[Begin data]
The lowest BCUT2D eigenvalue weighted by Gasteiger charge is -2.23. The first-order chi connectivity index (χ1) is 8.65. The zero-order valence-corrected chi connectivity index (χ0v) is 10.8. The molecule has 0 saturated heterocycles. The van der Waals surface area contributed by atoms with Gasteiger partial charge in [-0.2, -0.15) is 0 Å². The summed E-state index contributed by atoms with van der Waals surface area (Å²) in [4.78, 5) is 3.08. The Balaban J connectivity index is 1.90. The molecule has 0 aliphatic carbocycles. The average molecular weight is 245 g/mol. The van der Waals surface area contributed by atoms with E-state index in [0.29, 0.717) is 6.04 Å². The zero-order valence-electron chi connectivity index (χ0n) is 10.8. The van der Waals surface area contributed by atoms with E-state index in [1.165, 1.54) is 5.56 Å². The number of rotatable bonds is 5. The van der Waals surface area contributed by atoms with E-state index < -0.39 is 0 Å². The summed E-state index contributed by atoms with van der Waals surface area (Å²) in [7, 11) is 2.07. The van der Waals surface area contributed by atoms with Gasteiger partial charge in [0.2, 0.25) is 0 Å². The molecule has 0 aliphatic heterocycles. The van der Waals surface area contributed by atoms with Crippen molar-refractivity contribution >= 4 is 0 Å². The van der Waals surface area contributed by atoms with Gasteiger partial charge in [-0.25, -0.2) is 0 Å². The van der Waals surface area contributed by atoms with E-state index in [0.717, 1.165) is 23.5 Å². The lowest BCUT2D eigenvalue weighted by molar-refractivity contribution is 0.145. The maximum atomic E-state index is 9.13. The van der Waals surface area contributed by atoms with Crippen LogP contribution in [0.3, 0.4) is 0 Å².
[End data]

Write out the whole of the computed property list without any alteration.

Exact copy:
The lowest BCUT2D eigenvalue weighted by Gasteiger charge is -2.23. The first-order chi connectivity index (χ1) is 8.65. The zero-order valence-corrected chi connectivity index (χ0v) is 10.8. The molecule has 0 saturated heterocycles. The van der Waals surface area contributed by atoms with Gasteiger partial charge in [-0.2, -0.15) is 0 Å². The summed E-state index contributed by atoms with van der Waals surface area (Å²) in [4.78, 5) is 3.08. The Balaban J connectivity index is 1.90. The molecule has 0 aliphatic carbocycles. The average molecular weight is 245 g/mol. The van der Waals surface area contributed by atoms with E-state index in [0.29, 0.717) is 6.04 Å². The zero-order valence-electron chi connectivity index (χ0n) is 10.8. The van der Waals surface area contributed by atoms with E-state index in [1.165, 1.54) is 5.56 Å². The number of rotatable bonds is 5. The van der Waals surface area contributed by atoms with E-state index < -0.39 is 0 Å². The summed E-state index contributed by atoms with van der Waals surface area (Å²) in [7, 11) is 2.07. The van der Waals surface area contributed by atoms with Gasteiger partial charge in [0.2, 0.25) is 0 Å². The molecule has 0 aliphatic heterocycles. The van der Waals surface area contributed by atoms with Crippen molar-refractivity contribution >= 4 is 0 Å². The van der Waals surface area contributed by atoms with Gasteiger partial charge in [-0.25, -0.2) is 0 Å². The van der Waals surface area contributed by atoms with E-state index in [0.717, 1.165) is 23.5 Å². The lowest BCUT2D eigenvalue weighted by molar-refractivity contribution is 0.145. The maximum atomic E-state index is 9.13. The van der Waals surface area contributed by atoms with Crippen LogP contribution in [0.3, 0.4) is 0 Å².